Mario Kart Wii Tracks

Mario Kart Wii is a heavily reversed-engineered, fun, complex, and modifiable game.

Mario Kart Wii details:

  • 6th installment in Nintendo's Mario Kart racing series

  • Racetracks

    • 32 race tracks

    • 10 battle courses

  • Other improvements and new features over the previous installments

    • Online gameplay via Nintendo's WFC service

    • Monthly online tournaments

    • Motion controls via the Wiimote for steering

    • Minor anti-gravity system (for driving over steep surfaces)

    • Karts and bikes (of many different types)

    • So much more

Over many years of research, many game modders have cracked the game's main file formats and learned how Mario Kart Wii ticks, and many utilities now allow for the creation of custom content.

Custom content:

  • New characters

  • Custom race and battle tracks

  • New music and audio

  • So much more

Although the GameSpy servers (which hosted Nintendo's WFC servers) closed in 2014, the game is back online, thanks to the modders reverse engineering the WFC server for Mario Kart Wii, and for creating a replacement server through the Wiimmfi service. Many modders create "custom track distributions" which are a pack of custom courses for play in-game. Often times they are based on the CT-Code patch, which expands the course selection menu to play more than the game's internal limit of 32 race track slots and play all of these courses online via Wiimmfi. (Obviously all players must be using the same version of the custom distribution so that they game will sync up on each Wii and then play online.)

One of the more well-known CT distributions is CTGP-R, which includes a whopping 216+ custom tracks over 54 cups. CTGP-R also includes a few game patches for slightly tweaked gameplay, online connectivity enhancements, and also a new gameplay mode known as Countdown. CTGP-R is run from files on a SD card, and Riivolution is used to patch the MKWii game-disc files on the fly to run the CT's modifications. Riivolution is a utility which patches disc-based games with files from an SD card, as well as patch memory addresses (cheat codes) using the Ocarina cheat engine and Wii Gecko codes.

User's custom tracks and content can be played on a real console primarily through the "My Stuff folder" feature included in most CTs. This is a special folder in the CT where the user can place modified files for the game to patch in. CTGP-R has My Stuff support, but due to the fact that Countdown mode replaced Battle Mode, custom battle courses can't be tested; therefore, I recommend using the My Stuff folder feature in OptPack, which can support all track types. Both CTs must be run through Riivolution, although CTGP-R can also be run from a custom channel that can be installed.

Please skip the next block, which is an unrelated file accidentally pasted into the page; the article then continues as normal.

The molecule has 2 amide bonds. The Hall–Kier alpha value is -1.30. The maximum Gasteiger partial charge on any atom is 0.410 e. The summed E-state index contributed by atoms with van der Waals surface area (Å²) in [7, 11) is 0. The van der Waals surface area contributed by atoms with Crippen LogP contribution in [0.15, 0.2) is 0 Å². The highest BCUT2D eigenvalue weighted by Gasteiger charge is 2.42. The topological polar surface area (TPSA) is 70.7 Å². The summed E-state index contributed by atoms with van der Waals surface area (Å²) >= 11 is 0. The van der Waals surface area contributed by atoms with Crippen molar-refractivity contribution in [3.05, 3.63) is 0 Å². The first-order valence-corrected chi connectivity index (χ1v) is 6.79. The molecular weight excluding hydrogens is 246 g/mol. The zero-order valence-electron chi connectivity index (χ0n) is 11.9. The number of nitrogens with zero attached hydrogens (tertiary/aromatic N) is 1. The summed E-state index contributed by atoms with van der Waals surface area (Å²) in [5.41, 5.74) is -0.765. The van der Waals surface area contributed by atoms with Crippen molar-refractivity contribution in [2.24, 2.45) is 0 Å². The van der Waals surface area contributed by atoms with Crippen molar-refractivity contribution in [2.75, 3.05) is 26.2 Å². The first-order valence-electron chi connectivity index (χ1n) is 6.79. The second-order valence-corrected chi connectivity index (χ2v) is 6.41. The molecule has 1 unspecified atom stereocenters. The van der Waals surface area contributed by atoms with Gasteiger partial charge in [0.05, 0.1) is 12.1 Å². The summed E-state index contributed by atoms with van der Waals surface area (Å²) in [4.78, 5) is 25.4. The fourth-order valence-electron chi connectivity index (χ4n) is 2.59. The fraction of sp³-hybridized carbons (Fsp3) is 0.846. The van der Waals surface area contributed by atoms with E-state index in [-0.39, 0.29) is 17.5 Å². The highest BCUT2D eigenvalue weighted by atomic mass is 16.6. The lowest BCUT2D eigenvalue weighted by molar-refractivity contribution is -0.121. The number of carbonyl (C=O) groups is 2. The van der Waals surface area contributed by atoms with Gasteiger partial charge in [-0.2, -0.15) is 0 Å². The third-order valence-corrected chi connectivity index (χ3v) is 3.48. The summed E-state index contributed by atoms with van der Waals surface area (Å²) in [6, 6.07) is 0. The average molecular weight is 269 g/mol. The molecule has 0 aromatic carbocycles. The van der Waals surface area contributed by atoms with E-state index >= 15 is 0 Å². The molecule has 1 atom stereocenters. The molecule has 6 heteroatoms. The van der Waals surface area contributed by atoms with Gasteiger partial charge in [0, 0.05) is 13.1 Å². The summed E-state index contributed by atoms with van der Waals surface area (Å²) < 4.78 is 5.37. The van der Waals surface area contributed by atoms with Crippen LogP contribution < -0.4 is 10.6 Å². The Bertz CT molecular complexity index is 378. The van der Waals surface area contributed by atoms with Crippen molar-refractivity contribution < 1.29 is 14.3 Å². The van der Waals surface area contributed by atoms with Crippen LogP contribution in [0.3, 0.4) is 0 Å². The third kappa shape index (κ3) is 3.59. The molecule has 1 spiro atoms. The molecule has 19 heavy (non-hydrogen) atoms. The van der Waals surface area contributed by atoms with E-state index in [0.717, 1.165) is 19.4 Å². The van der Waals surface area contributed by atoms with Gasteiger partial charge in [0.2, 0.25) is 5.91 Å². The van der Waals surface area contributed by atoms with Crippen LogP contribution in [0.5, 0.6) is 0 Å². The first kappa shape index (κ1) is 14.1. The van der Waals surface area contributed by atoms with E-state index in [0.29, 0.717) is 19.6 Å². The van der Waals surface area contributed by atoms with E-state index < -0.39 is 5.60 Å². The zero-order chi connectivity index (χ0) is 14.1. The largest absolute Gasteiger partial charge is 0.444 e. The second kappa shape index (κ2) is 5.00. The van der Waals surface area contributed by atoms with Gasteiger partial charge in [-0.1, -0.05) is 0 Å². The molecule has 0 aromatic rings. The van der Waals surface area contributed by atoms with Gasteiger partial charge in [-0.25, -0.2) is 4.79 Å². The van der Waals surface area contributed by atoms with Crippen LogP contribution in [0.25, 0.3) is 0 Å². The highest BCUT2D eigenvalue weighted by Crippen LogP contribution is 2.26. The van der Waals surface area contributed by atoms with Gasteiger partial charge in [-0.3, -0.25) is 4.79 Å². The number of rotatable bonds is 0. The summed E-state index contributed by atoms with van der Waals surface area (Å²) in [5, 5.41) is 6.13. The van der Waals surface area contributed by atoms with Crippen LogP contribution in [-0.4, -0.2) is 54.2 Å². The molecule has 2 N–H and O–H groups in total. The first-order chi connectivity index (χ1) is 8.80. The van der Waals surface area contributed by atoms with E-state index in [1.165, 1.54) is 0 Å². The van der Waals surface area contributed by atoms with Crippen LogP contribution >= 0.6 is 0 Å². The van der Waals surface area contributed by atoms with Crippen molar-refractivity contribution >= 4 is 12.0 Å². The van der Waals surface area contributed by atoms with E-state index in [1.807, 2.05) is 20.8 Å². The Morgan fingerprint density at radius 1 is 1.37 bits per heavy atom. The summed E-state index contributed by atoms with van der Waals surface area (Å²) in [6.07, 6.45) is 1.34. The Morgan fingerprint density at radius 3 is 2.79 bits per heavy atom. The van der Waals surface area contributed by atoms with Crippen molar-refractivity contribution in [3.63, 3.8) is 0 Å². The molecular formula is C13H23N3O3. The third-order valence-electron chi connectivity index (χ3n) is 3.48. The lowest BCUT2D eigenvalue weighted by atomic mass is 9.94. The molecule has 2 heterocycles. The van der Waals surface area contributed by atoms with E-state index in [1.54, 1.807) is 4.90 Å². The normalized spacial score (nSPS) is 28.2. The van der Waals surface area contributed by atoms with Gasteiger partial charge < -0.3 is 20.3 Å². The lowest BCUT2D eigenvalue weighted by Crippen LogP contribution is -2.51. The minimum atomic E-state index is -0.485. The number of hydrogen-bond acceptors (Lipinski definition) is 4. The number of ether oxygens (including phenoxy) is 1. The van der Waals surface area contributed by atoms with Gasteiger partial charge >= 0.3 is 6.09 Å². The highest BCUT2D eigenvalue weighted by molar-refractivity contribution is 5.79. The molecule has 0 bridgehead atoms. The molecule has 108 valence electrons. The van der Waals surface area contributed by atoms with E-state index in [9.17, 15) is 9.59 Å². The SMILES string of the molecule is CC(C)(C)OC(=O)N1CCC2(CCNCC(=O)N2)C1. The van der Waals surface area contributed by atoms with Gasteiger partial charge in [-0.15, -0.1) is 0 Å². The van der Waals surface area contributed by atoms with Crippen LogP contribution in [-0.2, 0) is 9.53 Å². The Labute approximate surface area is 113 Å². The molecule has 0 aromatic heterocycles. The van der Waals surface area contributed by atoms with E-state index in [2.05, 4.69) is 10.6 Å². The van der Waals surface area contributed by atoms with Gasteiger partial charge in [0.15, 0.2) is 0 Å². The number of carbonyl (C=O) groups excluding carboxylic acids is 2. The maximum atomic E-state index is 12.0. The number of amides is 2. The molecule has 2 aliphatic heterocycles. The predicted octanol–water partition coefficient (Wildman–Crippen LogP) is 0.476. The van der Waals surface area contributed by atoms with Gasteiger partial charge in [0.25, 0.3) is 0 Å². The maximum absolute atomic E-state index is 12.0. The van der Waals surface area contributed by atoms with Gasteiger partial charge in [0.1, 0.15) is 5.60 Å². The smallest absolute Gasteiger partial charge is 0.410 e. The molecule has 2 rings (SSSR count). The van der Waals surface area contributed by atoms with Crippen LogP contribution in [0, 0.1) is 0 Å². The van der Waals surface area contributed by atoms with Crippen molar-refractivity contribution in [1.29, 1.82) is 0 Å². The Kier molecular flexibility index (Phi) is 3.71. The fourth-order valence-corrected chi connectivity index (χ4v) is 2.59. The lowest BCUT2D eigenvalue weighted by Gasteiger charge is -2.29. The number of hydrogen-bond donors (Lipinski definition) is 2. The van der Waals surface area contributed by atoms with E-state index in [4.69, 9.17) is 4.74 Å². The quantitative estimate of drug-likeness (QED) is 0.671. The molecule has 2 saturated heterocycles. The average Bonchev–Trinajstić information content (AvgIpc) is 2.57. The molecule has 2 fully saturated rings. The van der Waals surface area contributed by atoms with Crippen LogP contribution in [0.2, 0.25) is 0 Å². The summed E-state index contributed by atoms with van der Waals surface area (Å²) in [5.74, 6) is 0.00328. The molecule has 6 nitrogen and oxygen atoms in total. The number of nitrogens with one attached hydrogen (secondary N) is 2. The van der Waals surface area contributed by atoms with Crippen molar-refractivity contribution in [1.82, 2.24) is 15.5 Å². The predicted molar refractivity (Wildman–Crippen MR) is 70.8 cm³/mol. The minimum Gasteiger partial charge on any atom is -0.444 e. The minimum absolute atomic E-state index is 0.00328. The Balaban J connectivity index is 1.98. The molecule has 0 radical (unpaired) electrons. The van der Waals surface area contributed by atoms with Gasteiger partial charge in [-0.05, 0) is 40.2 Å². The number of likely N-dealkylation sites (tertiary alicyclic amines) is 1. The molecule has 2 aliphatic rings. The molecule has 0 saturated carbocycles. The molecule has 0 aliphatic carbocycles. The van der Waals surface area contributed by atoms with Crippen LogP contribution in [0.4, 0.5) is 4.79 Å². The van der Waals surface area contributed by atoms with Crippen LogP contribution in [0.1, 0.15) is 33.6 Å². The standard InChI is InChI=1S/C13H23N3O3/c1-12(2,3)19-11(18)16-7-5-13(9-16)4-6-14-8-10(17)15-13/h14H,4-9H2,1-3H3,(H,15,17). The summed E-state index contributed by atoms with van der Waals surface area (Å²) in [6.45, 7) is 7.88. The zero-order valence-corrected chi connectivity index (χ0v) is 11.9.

The Mario Kart Wiiki has a ton of custom content to play, tutorials, and technical information on how to create custom tracks and modify Mario Kart Wii.

Below are all of my custom Mario Kart Wii tracks; they can also be found on my MKWiiki Profile.

Hover Pack

Hover Pack is a set of 5 battle courses replacing the Retro Battle Cup for Mario Kart Wii. These tracks are ports of the 4 mazes from Microsoft Hover! (1995) plus a port of Arena Rumble track from Monster Truck Madness 2.

This pack includes:

    • The aforementioned custom battle arenas

    • Hover Item Pack for new items

    • Custom BRSTM music

        • New title screen music

        • New music for the tracks

        • New race/battle music

    • Updated BRSAR

        • New sound effects

        • New jingles

          • Big mushroom

          • Invincibility

          • Hurry-up

        • Patched song length entries for the new music

    • New THP videos

        • New title videos

        • Updated battle cup selection video, and Retro Battle cup video

        • Menu THPs created with Thwimp!

    • Updated game graphics

    • Updated game text

        • Track names

        • Retro battle cup name ("Windows 95" battle cup)

        • "Coin Runners" battle mode renamed to "Flag Grabbers"

These tracks were ripped by viewing the level in HoverRenderer (a DirectX viewer for the game's .maz maze files), and hooking the application executable with NinjaRipper. When hooked onto a DirectX application, NinjaRipper can rip 3D geometry and textures from the application as a NinjaRipper .rip file. The HoverRenderer application was necessary, because Hover's "3D rendering" is a simple raycast-like Doom rendering engine. This file was then imported into 3DS Max (using a 3DS ninjaripper .rip importer script which came with NinjaRipper), and exporting the model into a Wavefront .obj model. This model was then imported into Google Sketchup for editing.

Unfortunately, HoverRenderer is just a wireframe viewer of the maze levels, with no textures or depth. In Google Sketchup, I filled in the wireframes with volume, and then applied textures as appropriately (by playing the game to find all textures and where they go). The textures were ripped from the game from each maze using HoverMod. These textures were BMP files, with the color black being the transparent color, so I had to convert them to PNG files and manually apply transparency alpha channel where needed for use in Google Sketchup. After all of this editing, I began creating the KMP object positioning file, the KCL collision, the minimap, the VRCorn skybox, and the BRRES graphics file for normal MKWii tracks.

Original game

Development videos

Release videos

Hover Item Pack